Talking the Talk Despite a free pass on emissions reduction obligations under Kyoto, Mexico has voluntarily set an ambitious mitigation target —a 50% decrease by 2050, based on year 2002 levels. Mexico’s Special Climate Change Program 2009 - 2012(PECC) outlines specific actions to decarbonise the economy that would slide emissions within sight of 2002 levels as early as 2020. Actions range from hydroelectric power generation and green building projects to increases in forest protection and installation of efficient wood-burning stoves. But there is the distinct possibility that many plans may not get off the ground in the near future. Capital Concerns Last year the World Bank released a study on low-carbon development in Mexico (MEDEC). MEDEC examines climate change program implementation options with a focus on developing the country’s low-carbon economy through 2030. It estimates about $3 billion in required new investment each year to achieve the desired reductions while also prioritizing economic growth. With insufficient funding from government, the international finance community has thus far been tentatively confident enough to invest in Mexico’s low-carbon future despite some serious questions of instability. The state-owned oil giant Pemex has endured a terrible run of bad luck, piling a tragic refinery explosion and sabotage by drug cartels on top of chronic indebtedness. But that has not halted plans for construction of a 300 MW Pemex cogeneration facility in Tabasco following an injection of $180 million of capital from subsidiaries of Spain’s Abengoa and GE Energy Financial Services. Cogeneration recycles residual fuels from the refining process to produce heat and power, sending electricity to utilities at lesser cost and environmental impact. There are 3,700 MW of cogeneration potential in existing Pemex facilities, which could provide more than 6 percent of Mexico’s current installed power capacity, but current policies limit the company’s actions outside of oil production. MEDEC suggests that cogeneration will not become a reality without significant, constant pressure from private sector investors. Powering Up the Private Sector Most independent renewable energy production is stifled by domineering government policies. Laws, regulations—even the Mexican Constitution—have traditionally favored government-owned power providers, but restrictions are slowly being relaxed. The government is nevertheless cautious in letting Pemex face private sector competition as its profits provide more than 1/3 of the federal budget. Private companies have a huge role to play in the renewables market, jumping in where government has shied away. Wind power generation in Oaxaca is projected to sextuple by 2014 if planned projects go through, reaching 3,000 MW in production. The country’s full potential is estimated at 40,000 MW, allowing extensive opportunities for further wind development. But so far only 20% of those planned wind projects are state-sponsored. This has encouraged wealthy foreign companies to stake claims to the wind market, rankling domestic suppliers with less investment capital. Overall, though, policies and incentives are lining up in favor of a largely private wind market, and the government appears to be okay with that prospect. This may well become a theme across the renewables sector, with private companies developing new low-carbon infrastructure while the government clings to the fading vestiges of its oil and gas legacy. Social Obstacles Low-carbon projects are not without their detractors, however. Oaxaca residents near planned wind farms claim they were duped out of their lands without proper compensation. Earlier this year there was an uproar in Mexico City over plans to build a streetcar line and highway that officials claim would eliminate traffic and reduce emissions. These disputes highlight the little-acknowledged fact that Mexico’s low-carbon growth will be an intrusive and contentious process with seized lands and destructive dams becoming part of the growing pains. Most agree that the top-down, money-fueled approach to mitigation is working, despite obstacles, to slowly push Mexico’s carbon reduction. A new climate bill is currently in development which could push more money towards ambitious government projects, theoretically with a greater degree of public input and local involvement. And while this may be the most obvious and impressive path to lower carbon, some wonder if it’s the only way. Which is why it’s inspiring to see a group of indigenous communities in Oaxaca take charge of a locally-based carbon-trading reforestation program. With the assistance of the National Forestry Commission, this mechanism has created jobs and reforested depleted agricultural lands since 2004. What’s more is that the government sees great potential in such programs. It invites COP16 visitors to offset their conference footprint by giving to the project, thereby propelling the actions of 590 indigenous families to the consciousness of the international climate community. Mexico’s Special Climate Change Program is precisely the kind of effort that could lend the COP16 the optimism it needs to get things done. The government has made no bones about its desire to restore confidence in the conference process, and its own actions, observed up-close, may deliver just the jolt the international community needs. Mexico is also driving for a successful outcome, as its own voluntary target can only be met, if there is a massive increase in financial and technological support from developed countries. Mexico dreams big. Its track record is impressive and its plans are ambitious. How quickly, effectively, and equitably the country can reduce its emissions remains to be seen, but one thing is for certain—even after the delegates have left Cancún, Mexico will remain the place to watch for low-carbon development.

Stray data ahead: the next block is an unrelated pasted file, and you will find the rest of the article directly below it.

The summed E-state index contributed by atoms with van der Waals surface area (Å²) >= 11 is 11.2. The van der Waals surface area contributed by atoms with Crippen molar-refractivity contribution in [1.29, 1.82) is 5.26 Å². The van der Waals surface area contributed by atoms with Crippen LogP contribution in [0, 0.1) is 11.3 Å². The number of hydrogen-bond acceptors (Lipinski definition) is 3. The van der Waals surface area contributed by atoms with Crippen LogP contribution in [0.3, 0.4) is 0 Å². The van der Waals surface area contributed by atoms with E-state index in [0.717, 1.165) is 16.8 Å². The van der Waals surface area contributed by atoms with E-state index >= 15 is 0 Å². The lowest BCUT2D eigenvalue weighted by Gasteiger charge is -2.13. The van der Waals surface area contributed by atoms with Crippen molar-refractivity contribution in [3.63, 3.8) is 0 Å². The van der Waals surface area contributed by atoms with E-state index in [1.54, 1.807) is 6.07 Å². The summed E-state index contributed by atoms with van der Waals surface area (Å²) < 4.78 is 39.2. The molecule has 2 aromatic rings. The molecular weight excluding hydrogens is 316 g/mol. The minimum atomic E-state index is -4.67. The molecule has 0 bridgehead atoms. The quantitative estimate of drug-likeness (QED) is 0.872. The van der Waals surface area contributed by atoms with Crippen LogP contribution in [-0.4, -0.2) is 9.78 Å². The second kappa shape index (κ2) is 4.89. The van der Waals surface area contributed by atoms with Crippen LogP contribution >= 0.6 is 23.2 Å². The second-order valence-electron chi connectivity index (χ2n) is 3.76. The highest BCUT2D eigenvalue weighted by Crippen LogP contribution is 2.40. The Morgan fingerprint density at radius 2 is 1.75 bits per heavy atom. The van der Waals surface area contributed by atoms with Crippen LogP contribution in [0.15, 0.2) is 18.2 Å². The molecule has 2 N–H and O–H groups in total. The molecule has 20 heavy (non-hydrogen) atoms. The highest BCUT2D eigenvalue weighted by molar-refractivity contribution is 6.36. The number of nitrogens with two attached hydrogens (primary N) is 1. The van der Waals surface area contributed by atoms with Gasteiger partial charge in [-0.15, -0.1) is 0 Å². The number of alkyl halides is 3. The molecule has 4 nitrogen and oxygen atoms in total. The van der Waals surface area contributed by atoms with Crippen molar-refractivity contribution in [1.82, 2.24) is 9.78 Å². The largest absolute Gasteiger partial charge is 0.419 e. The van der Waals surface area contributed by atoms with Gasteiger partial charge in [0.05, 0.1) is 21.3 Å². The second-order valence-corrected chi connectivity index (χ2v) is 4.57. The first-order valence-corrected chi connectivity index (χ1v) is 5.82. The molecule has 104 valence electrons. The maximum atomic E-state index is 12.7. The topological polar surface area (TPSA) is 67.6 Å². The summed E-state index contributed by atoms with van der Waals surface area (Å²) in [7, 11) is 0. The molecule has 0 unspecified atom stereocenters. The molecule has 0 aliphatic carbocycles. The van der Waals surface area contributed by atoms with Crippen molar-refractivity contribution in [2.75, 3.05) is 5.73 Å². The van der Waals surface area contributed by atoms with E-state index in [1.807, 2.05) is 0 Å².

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Guy Edwards

Guy Edwards is a Research Fellow at the Center for Environmental Studies, Brown University, where he manages a research project on the politics of climate change in Latin America. Along with co-author, Professor Timmons Roberts, he is currently writing a book on Latin American leadership on climate change for MIT Press. He has also written various academic papers, policy briefs and op-eds for a number of different publications. As co-founder of Intercambio Climático and formerly co-editor of the website, Guy has worked closely with the Latin American Platform on Climate and the Latin American office of the Climate and Development Knowledge Network. He has also worked for the Overseas Development Institute, the consultancy River Path Associates and as the resident manager of the Huaorani Ecolodge in the Ecuadorian Amazon.